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One of the most influential people in U.S. sports doesn’t play on, coach, or even own a team. Instead, he wields his sway from a computer in Bloomington, IN. Jeff Sagarin ‘70 has used his MIT math training to create algorithms that rank every team in the country in just about every high school, college, or professional sport-football, basketball, soccer, baseball, hockey, golf, and even stock car racing. The National Collegiate Athletic Association has used his rankings to help set the play-off schedule for the annual basketball championships since 1984 and to choose teams for college football’s Bowl Championship Series since its inception in 1998. USA Today prints abridged versions of his rankings in its sports pages every week, making the full versions (which include computerized standings of every hitter and pitcher in Major League Baseball) available on its Web site.

Unlike most other college-sports rankings, which rely on polls and perceptions, Sagarin’s are based solely on statistics that take into account not only win-loss records but also victory margins and a calculation of difficulty of schedule. His method, which sometimes results in an undefeated team’s not being ranked number one, draws as much ire from sports fans as the traditional polls do. “That causes huge controversies among fans, who send me really ugly e-mails,” Sagarin says. But the self-styled “math sports prognosticator” has rigorously tested his algorithms, matching his rankings against results from seasons as far back as 1869. For more recent seasons, he runs the data through a particular point in the season and looks to see how well his rankings predict the winners of the next week’s games. The results are always closer to reality than fans’ (or often even experts’) perceptions. “Reality always gives its own opinion,” he says.

Sagarin began ranking teams when he was a fifth-grade sports fanatic, entering-but never winning-the weekly football contest in the New York Daily News. “At age 10, I’d have been ecstatic if I knew that this is what I was going to be doing,” Sagarin says. By the time he was a junior in high school, Sagarin knew he loved math but hadn’t really thought about going to college. A counselor at New Rochelle High School who helped him sign up for the SAT encouraged him to think about finding scholarship money to go to a school such as MIT. “To me it meant the best at math, so that’s why I wanted to go,” Sagarin says.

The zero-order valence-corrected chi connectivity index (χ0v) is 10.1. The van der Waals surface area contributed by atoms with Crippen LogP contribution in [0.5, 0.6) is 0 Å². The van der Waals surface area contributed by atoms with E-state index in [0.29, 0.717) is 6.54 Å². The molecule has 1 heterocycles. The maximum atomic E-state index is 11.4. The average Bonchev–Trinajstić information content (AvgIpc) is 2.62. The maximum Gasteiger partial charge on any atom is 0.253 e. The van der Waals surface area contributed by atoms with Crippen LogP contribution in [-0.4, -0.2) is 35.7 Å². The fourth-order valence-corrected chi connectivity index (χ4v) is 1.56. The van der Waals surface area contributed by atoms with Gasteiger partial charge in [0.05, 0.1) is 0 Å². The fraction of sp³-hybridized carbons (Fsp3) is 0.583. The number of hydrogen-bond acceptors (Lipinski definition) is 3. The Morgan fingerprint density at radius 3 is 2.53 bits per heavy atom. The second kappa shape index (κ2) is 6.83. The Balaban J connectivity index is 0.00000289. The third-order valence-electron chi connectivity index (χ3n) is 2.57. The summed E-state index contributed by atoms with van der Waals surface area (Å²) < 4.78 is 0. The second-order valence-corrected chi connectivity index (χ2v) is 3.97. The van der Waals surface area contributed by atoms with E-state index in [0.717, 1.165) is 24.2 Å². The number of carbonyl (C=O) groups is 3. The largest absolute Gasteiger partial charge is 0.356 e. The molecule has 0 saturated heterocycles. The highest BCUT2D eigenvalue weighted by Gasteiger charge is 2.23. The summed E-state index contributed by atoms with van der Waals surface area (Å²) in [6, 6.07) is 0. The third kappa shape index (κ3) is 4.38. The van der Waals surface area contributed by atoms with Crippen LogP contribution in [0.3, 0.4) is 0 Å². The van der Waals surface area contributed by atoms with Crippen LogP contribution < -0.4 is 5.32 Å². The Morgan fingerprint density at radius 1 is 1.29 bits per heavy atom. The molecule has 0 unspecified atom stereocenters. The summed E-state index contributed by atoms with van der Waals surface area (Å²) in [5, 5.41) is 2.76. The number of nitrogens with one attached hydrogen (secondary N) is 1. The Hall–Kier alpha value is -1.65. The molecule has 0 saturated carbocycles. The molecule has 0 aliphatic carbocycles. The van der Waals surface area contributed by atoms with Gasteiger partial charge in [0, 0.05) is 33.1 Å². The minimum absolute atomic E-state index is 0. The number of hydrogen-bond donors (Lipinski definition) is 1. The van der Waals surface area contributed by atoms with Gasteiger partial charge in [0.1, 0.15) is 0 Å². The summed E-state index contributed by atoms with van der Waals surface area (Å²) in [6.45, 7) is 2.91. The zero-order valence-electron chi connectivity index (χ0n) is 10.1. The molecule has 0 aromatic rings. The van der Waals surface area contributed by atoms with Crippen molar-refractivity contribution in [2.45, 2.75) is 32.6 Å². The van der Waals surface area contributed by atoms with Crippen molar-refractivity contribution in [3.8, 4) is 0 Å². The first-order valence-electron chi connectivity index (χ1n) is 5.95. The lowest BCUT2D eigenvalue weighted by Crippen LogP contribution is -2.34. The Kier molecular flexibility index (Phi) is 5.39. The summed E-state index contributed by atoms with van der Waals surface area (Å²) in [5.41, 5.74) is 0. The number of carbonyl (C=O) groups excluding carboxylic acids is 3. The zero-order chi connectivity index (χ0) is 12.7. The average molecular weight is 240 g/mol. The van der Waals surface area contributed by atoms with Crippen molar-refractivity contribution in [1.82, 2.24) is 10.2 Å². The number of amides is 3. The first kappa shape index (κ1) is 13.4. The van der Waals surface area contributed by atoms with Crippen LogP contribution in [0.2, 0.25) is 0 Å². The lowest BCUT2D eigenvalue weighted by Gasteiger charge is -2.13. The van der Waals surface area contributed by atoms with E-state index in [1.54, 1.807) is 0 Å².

In 1966 he was accepted to the Institute, where he studied theoretical math. Although his career is in applied math, Sagarin credits his MIT education with teaching him plenty that he still uses in his work today. “You just learn a lot at MIT about how to work hard-that you should keep working at something until you get it right,” he says. Following graduation, Sagarin did a brief stint in graduate school at Ohio State University, but he quickly figured out that it wasn’t right for him. Before he left, however, he decided to take a shot at turning the sports-ranking system he’d developed as a hobby into a business. Advertising his prospective sports-ranking service, he sent out hundreds of letters to newspapers. One reporter called back: William Wallace, who was covering football at the New York Times. Wallace wrote a profile of Sagarin for Pro Quarterback magazine, and in the fall of 1972, he mentioned Sagarin to a contact at Pro Football Weekly. That publication bought Sagarin’s ratings, and he says, “From that point on, things started happening.” He’s earned his living by ranking teams and players ever since.

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